I really like minimalism. I think it’s nifty. I appreciate the philosophy behind it and I applaud those who are successful in its application. I, however, will likely never count myself among their hallowed ranks. Why? For the simple phrase “we might need it someday.”
This is the metric Mr. FW and I apply in making our decision to keep or toss an item. If it’s something that holds inherent utility for our lives (such as a set of bath towels), we keep it. Conversely, if it’s something that fails to deliver the promise of either current or future use (such as ugly throw pillows we received as hand-me-downs and never liked in the first place but were saving out of some combination of guilt/hope that one day our taste would change and we would suddenly like them), then it gets the axe.
While we can only use one bath towel each (don’t worry, we don’t share) at a time, I have two extra sets saved in the basement for several reasons: 1) the towels we currently use will one day wear out; 2) we have guests quite often who usually enjoy using a towel; 3) when we operate our homestead AirBnB properties, those guests will also want some towels. Hence, saving those towels is a future hedge against needing to purchase more towels. Keeping these towels is a strategic frugal decision, not a blatant disregard for de-cluttering.
What I’ve found mildly shocking, however, is the amount of true debris that we’ve held onto for years. Years, I tell you. There reaches a certain point in an object’s lifespan where its been out of rotation in the household for so long that we forget we even own it. Now THAT is the stuff that needs to go!
Thus far in our pre-baby purge, I’d estimate we’ve gotten rid of upwards of 300 items, including: dishes, clothes, pillows, 1 huge lamp, a chip-n-dip, picture frames, one wedding cake figurine, books, a coffee pot, and gear so miscellaneous I can’t even remember what it was.
Some of these things were tough decisions to make–namely, items that I like but that we never use. It’s hard for me to part with things that are aesthetically pleasing, but Mr. FW pointed out that there’s no point in keeping lovely things if they’re just crammed in a box in the basement. Touché. And some of this stuff was laughably easy to give away–like the three Sodastream canisters that I inexplicably kept for a full year after Mr. FW performed our Sodastream hack. Why on earth did I keep those? Who knows.
My Use It Up Methodology
Were you wondering if I’d ever wind my way around to frugality in this bizarre rant against junk? I know I was. But here it is! My philosophy on material goods is that we use them up until they’re completely worn out.
Allow me to present the case study of: one bathroom hand towel. Mr. FW and I have used the same set of bathroom towels for all seven years of our marriage (in fact, they were a wedding gift!). And they’re still going strong… except for the hand towel. This demure square of cloth met its demise earlier this year after dedicated service to our wet hands.
The towel’s ends began to fray tremendously, but I wasn’t worried–I just snipped them off and we kept using the towel. Then, a more grievous hole erupted. While I did sew it back together, this turned out to be a mere transitory fix.
The towel had, for lack of a better phrase, thrown in the towel. It was at that point that we admitted defeat and surrendered the towel to our box of cleaning rags.
I then pulled out the unused second hand towel that had arrived with the original set of bath towels. Yes, I’d kept it lo these seven years because I knew that eventually, hand towel #1 would crap out. In this way, we save the money of needing to purchase a new hand towel, and, when this hand towel meets the same fate as its predecessor, we’ll know it’s time to get a new set of towels.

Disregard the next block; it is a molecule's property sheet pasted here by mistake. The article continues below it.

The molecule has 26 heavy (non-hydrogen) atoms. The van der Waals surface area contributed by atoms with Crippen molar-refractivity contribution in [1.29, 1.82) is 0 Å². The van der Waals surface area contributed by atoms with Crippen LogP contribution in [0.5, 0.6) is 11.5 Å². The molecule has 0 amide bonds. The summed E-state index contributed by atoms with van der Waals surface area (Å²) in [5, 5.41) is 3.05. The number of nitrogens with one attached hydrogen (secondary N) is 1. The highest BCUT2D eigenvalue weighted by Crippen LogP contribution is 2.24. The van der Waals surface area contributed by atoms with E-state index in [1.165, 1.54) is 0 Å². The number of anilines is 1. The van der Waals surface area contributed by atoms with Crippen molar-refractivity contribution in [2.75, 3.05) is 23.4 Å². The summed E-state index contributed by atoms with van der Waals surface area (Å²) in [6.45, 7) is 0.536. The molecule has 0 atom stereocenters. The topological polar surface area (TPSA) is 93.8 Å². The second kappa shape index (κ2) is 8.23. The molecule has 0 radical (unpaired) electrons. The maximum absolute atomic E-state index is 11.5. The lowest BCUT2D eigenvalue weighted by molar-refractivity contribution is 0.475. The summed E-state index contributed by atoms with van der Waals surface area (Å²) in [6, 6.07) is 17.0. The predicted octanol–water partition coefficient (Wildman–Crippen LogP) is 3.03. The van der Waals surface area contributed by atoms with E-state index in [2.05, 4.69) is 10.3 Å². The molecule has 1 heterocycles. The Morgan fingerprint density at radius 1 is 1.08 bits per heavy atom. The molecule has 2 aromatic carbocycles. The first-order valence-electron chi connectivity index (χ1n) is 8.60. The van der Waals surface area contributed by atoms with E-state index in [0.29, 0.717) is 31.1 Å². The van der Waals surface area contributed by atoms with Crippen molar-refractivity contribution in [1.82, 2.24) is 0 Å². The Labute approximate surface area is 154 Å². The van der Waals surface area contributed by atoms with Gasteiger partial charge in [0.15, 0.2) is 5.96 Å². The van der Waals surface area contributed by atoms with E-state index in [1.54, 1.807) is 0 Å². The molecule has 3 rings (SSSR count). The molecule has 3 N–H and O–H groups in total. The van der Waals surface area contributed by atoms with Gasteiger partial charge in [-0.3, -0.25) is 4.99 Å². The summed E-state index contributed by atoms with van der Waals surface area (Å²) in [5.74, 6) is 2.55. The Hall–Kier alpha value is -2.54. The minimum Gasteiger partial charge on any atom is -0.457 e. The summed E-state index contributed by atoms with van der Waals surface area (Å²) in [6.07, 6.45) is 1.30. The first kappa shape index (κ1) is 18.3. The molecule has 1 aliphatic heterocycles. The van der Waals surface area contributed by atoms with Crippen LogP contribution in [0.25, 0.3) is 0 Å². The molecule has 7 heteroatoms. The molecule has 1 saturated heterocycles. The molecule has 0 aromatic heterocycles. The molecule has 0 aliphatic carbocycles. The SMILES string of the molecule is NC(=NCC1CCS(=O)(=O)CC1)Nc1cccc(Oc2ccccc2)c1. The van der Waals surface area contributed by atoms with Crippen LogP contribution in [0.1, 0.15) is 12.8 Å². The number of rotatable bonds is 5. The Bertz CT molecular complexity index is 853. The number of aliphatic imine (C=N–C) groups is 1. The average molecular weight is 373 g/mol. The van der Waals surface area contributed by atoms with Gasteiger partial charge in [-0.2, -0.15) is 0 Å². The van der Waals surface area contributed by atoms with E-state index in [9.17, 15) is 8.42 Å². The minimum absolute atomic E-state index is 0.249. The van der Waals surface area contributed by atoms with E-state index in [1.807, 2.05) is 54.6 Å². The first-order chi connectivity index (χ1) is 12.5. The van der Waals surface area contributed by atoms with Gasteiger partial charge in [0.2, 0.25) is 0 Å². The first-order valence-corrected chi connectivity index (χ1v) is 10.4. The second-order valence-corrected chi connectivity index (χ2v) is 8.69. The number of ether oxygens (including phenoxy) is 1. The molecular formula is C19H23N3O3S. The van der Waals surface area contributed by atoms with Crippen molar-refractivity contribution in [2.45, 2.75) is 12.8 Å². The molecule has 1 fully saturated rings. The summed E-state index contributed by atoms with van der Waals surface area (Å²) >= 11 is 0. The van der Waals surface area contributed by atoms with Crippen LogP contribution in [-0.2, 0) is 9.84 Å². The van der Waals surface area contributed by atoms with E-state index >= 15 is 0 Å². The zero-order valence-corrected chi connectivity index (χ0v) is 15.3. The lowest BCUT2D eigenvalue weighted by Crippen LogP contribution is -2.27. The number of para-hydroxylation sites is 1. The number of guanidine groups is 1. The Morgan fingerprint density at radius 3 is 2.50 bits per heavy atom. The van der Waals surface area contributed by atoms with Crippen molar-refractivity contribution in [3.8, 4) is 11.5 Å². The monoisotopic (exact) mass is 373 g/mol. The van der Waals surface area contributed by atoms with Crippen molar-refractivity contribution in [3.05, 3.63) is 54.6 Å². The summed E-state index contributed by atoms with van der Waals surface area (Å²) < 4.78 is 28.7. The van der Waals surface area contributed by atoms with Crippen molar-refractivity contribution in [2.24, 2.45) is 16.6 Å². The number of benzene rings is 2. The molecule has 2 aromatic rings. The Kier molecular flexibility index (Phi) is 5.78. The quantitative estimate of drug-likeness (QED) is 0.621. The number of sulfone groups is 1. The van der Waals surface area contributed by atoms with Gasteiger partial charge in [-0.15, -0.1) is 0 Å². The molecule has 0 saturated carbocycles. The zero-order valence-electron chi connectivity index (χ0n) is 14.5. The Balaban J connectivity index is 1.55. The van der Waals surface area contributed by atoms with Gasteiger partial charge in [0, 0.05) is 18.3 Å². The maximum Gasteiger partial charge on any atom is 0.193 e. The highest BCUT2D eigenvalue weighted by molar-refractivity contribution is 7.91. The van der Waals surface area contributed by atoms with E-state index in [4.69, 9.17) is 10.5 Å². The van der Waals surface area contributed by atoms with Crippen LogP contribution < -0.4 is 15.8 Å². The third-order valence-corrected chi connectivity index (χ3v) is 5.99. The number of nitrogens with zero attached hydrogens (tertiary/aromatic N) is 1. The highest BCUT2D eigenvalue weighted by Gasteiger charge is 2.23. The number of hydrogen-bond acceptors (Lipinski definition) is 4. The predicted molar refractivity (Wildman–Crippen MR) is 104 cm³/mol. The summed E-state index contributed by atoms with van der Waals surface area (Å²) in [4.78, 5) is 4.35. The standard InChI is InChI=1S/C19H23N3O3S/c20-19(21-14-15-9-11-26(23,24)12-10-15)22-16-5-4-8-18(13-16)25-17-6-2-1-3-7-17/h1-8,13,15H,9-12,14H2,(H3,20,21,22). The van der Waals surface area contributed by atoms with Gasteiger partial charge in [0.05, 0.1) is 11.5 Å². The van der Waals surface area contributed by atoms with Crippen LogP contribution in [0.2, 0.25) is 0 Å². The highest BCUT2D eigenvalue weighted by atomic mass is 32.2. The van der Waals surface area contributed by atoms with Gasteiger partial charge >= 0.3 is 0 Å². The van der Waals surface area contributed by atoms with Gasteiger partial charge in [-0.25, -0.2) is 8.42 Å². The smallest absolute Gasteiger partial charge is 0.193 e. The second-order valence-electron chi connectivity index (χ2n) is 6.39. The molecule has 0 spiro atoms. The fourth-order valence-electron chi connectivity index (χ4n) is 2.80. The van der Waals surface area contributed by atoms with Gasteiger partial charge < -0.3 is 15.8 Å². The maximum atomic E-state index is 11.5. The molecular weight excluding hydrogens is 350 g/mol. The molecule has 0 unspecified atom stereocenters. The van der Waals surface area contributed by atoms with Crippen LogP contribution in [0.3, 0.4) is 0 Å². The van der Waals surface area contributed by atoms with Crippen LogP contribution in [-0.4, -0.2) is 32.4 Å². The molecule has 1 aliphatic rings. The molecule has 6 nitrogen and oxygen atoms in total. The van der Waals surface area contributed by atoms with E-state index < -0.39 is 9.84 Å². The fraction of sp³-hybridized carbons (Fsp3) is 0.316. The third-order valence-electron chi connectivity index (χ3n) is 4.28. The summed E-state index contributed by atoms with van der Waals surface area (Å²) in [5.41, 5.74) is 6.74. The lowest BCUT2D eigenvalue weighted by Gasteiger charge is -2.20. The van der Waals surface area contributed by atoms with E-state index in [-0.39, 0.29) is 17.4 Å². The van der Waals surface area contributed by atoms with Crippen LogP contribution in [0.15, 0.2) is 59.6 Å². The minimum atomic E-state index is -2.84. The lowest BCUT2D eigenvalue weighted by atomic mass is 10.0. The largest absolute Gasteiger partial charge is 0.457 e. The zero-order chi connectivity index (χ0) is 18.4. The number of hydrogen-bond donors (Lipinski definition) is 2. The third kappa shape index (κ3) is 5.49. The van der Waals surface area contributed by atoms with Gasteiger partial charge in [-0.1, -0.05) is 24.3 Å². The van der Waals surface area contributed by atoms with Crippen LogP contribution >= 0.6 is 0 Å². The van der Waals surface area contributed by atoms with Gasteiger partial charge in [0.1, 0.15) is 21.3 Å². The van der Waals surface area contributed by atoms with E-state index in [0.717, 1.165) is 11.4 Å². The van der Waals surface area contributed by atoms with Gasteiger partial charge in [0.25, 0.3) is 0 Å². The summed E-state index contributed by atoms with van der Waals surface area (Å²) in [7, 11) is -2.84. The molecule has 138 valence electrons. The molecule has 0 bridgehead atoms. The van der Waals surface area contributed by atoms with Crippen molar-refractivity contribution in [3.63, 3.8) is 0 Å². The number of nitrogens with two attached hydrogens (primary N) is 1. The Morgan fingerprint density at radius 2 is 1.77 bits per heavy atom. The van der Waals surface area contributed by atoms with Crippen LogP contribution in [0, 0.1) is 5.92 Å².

We employ the same approach with our sheets, clothes, shoes, plates… you get the picture. Once something is used up beyond repair, it’s time to replace it. But not before then. I don’t have drawers of partially used hand towels–it’s all or nothing around here.
Donate Don’t Trash
As a devout apostle of the used market, I believe in donating cast-offs, not throwing them away. I’m always surprised at how many folks want my hand-me-downs and I’m delighted that they can use them!
I honestly thought the ugly throw pillows, for example, were destined for a landfill until a friend from the Buy Nothing Project let me know that she’d be interested in recovering them. Perfect! And I was certain the Sodastream tanks were slated for the trash, but now I actually have more people interested in them than I have tanks. Serendipitous!
And someone was so excited to take our 4 foot tall lamp that they came within an hour of me posting it as available for free. Fantastic! Sidenote: I love that the person who took the lamp just so happened to give us baby clothes a few weeks ago. An ideal life cycle for these used goods!
The Buy Nothing Project makes it particularly easy for us to clear out old possessions. Instead of needing to haul our stuff to Goodwill, I just snap a photo, post it to the group, and a neighbor shows up at our house to pickup their newfound treasure. I find that the ease of this process is a key enabler of getting rid of more things. If you don’t have a Buy Nothing Project in your area, you can start one! Alternately, donations are always welcome at thrift stores.
Don’t Be Owned By Your Stuff
In addition to providing us with a less cluttered, more organized home, my clean-up methodology is rooted in the philosophy of not allowing my stuff to own me. If I find myself spending hours trying to find something in a jumbled closet, or tons of time sorting through boxes, then my things are owning me. They’re no longer yielding happiness; rather, they’re holding me back.
I never want to accumulate so much stuff that my life revolves around its storage, care, and maintenance. I want to own what we need and eliminate the rest. In much the same way as Mr. FW and I don’t focus on buying new stuff, I don’t want to focus on the stuff we already own. It’s here to serve us, not to control us. Having everything catalogued, easily accessible, and not falling out of the closet on top of me is liberating and allows me to clear my mind. And at the end of the day, if something isn’t bringing joy into my life, I get rid of it.